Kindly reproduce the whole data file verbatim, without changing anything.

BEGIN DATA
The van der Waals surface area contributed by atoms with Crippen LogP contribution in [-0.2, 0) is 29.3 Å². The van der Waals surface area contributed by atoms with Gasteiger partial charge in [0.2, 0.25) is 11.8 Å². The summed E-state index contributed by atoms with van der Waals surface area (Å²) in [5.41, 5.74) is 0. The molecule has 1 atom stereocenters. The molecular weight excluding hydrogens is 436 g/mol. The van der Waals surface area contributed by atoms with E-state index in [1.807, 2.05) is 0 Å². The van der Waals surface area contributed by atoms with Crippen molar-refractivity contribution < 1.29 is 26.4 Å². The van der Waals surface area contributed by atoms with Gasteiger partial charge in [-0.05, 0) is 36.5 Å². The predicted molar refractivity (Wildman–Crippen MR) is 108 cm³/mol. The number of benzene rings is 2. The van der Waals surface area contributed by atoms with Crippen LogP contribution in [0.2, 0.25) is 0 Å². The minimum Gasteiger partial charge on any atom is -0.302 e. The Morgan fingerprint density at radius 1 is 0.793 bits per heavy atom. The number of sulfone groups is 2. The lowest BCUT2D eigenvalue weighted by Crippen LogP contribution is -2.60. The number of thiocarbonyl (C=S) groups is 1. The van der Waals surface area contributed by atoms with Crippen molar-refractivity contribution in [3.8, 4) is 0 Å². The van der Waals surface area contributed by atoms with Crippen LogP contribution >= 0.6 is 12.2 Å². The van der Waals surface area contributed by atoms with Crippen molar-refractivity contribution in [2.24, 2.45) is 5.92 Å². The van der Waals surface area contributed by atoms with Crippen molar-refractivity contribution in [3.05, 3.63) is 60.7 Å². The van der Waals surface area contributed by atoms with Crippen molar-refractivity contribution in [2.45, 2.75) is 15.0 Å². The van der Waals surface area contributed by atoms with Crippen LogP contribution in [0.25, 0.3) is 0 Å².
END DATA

The van der Waals surface area contributed by atoms with Crippen LogP contribution in [-0.2, 0) is 29.3 Å². The van der Waals surface area contributed by atoms with Gasteiger partial charge in [0.2, 0.25) is 11.8 Å². The summed E-state index contributed by atoms with van der Waals surface area (Å²) in [5.41, 5.74) is 0. The molecule has 1 atom stereocenters. The molecular weight excluding hydrogens is 436 g/mol. The van der Waals surface area contributed by atoms with E-state index in [1.807, 2.05) is 0 Å². The van der Waals surface area contributed by atoms with Crippen molar-refractivity contribution < 1.29 is 26.4 Å². The van der Waals surface area contributed by atoms with Gasteiger partial charge in [-0.05, 0) is 36.5 Å². The predicted molar refractivity (Wildman–Crippen MR) is 108 cm³/mol. The number of benzene rings is 2. The van der Waals surface area contributed by atoms with Crippen LogP contribution in [0.2, 0.25) is 0 Å². The minimum Gasteiger partial charge on any atom is -0.302 e. The Morgan fingerprint density at radius 1 is 0.793 bits per heavy atom. The number of sulfone groups is 2. The lowest BCUT2D eigenvalue weighted by Crippen LogP contribution is -2.60. The number of thiocarbonyl (C=S) groups is 1. The van der Waals surface area contributed by atoms with Crippen molar-refractivity contribution in [3.8, 4) is 0 Å². The van der Waals surface area contributed by atoms with Crippen LogP contribution >= 0.6 is 12.2 Å². The van der Waals surface area contributed by atoms with Crippen molar-refractivity contribution in [2.24, 2.45) is 5.92 Å². The van der Waals surface area contributed by atoms with Crippen molar-refractivity contribution in [3.05, 3.63) is 60.7 Å². The van der Waals surface area contributed by atoms with Crippen molar-refractivity contribution in [2.45, 2.75) is 15.0 Å². The van der Waals surface area contributed by atoms with Crippen LogP contribution in [0.25, 0.3) is 0 Å².